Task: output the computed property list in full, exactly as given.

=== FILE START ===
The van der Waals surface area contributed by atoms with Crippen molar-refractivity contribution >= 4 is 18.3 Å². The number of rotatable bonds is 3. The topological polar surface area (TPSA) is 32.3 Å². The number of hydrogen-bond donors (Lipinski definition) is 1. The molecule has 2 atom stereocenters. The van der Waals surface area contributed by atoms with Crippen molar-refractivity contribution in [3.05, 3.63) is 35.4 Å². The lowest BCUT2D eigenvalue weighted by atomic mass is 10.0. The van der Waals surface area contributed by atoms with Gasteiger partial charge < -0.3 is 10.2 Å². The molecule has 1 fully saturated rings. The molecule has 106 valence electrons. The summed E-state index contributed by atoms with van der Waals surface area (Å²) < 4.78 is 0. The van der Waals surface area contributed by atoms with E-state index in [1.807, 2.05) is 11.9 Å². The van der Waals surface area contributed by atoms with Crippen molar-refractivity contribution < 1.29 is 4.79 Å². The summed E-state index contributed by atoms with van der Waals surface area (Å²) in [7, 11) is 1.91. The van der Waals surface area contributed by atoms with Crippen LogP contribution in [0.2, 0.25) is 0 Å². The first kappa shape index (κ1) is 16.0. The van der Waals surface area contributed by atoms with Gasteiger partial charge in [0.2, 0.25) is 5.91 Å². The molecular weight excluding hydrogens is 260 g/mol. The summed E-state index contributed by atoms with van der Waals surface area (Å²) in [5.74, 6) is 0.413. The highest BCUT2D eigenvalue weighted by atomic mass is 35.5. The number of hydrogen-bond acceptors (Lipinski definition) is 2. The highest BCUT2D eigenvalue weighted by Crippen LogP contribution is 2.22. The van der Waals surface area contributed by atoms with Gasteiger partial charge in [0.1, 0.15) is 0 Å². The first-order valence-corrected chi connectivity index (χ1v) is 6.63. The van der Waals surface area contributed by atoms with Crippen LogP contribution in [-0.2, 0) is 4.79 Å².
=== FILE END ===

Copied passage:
The van der Waals surface area contributed by atoms with Crippen molar-refractivity contribution >= 4 is 18.3 Å². The number of rotatable bonds is 3. The topological polar surface area (TPSA) is 32.3 Å². The number of hydrogen-bond donors (Lipinski definition) is 1. The molecule has 2 atom stereocenters. The van der Waals surface area contributed by atoms with Crippen molar-refractivity contribution in [3.05, 3.63) is 35.4 Å². The lowest BCUT2D eigenvalue weighted by atomic mass is 10.0. The van der Waals surface area contributed by atoms with Gasteiger partial charge < -0.3 is 10.2 Å². The molecule has 1 fully saturated rings. The molecule has 106 valence electrons. The summed E-state index contributed by atoms with van der Waals surface area (Å²) < 4.78 is 0. The van der Waals surface area contributed by atoms with E-state index in [1.807, 2.05) is 11.9 Å². The van der Waals surface area contributed by atoms with Crippen molar-refractivity contribution < 1.29 is 4.79 Å². The summed E-state index contributed by atoms with van der Waals surface area (Å²) in [7, 11) is 1.91. The van der Waals surface area contributed by atoms with Crippen LogP contribution in [0.2, 0.25) is 0 Å². The first kappa shape index (κ1) is 16.0. The van der Waals surface area contributed by atoms with Gasteiger partial charge in [0.2, 0.25) is 5.91 Å². The molecular weight excluding hydrogens is 260 g/mol. The summed E-state index contributed by atoms with van der Waals surface area (Å²) in [5.74, 6) is 0.413. The highest BCUT2D eigenvalue weighted by atomic mass is 35.5. The number of hydrogen-bond acceptors (Lipinski definition) is 2. The highest BCUT2D eigenvalue weighted by Crippen LogP contribution is 2.22. The van der Waals surface area contributed by atoms with Gasteiger partial charge in [0.1, 0.15) is 0 Å². The first-order valence-corrected chi connectivity index (χ1v) is 6.63. The van der Waals surface area contributed by atoms with Crippen LogP contribution in [-0.2, 0) is 4.79 Å².